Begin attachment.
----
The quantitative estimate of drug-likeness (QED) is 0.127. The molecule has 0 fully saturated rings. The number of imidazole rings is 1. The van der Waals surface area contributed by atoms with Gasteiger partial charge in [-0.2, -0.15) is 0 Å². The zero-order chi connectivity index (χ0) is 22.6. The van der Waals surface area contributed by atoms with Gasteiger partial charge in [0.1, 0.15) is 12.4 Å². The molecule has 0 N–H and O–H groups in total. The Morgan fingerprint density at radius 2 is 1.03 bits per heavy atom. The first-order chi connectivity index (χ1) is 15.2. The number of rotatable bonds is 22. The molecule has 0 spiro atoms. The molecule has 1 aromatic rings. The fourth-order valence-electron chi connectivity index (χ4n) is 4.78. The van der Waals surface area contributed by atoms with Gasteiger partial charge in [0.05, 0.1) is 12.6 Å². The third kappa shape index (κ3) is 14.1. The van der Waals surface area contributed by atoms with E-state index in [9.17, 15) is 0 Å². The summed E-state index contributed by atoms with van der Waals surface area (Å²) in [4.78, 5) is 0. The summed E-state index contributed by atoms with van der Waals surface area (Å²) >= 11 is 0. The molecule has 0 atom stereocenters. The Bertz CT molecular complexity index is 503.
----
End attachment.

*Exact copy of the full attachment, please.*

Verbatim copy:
The quantitative estimate of drug-likeness (QED) is 0.127. The molecule has 0 fully saturated rings. The number of imidazole rings is 1. The van der Waals surface area contributed by atoms with Gasteiger partial charge in [-0.2, -0.15) is 0 Å². The zero-order chi connectivity index (χ0) is 22.6. The van der Waals surface area contributed by atoms with Gasteiger partial charge in [0.1, 0.15) is 12.4 Å². The molecule has 0 N–H and O–H groups in total. The Morgan fingerprint density at radius 2 is 1.03 bits per heavy atom. The first-order chi connectivity index (χ1) is 15.2. The number of rotatable bonds is 22. The molecule has 0 spiro atoms. The molecule has 1 aromatic rings. The fourth-order valence-electron chi connectivity index (χ4n) is 4.78. The van der Waals surface area contributed by atoms with Gasteiger partial charge in [0.05, 0.1) is 12.6 Å². The third kappa shape index (κ3) is 14.1. The van der Waals surface area contributed by atoms with E-state index in [9.17, 15) is 0 Å². The summed E-state index contributed by atoms with van der Waals surface area (Å²) in [4.78, 5) is 0. The summed E-state index contributed by atoms with van der Waals surface area (Å²) >= 11 is 0. The molecule has 0 atom stereocenters. The Bertz CT molecular complexity index is 503.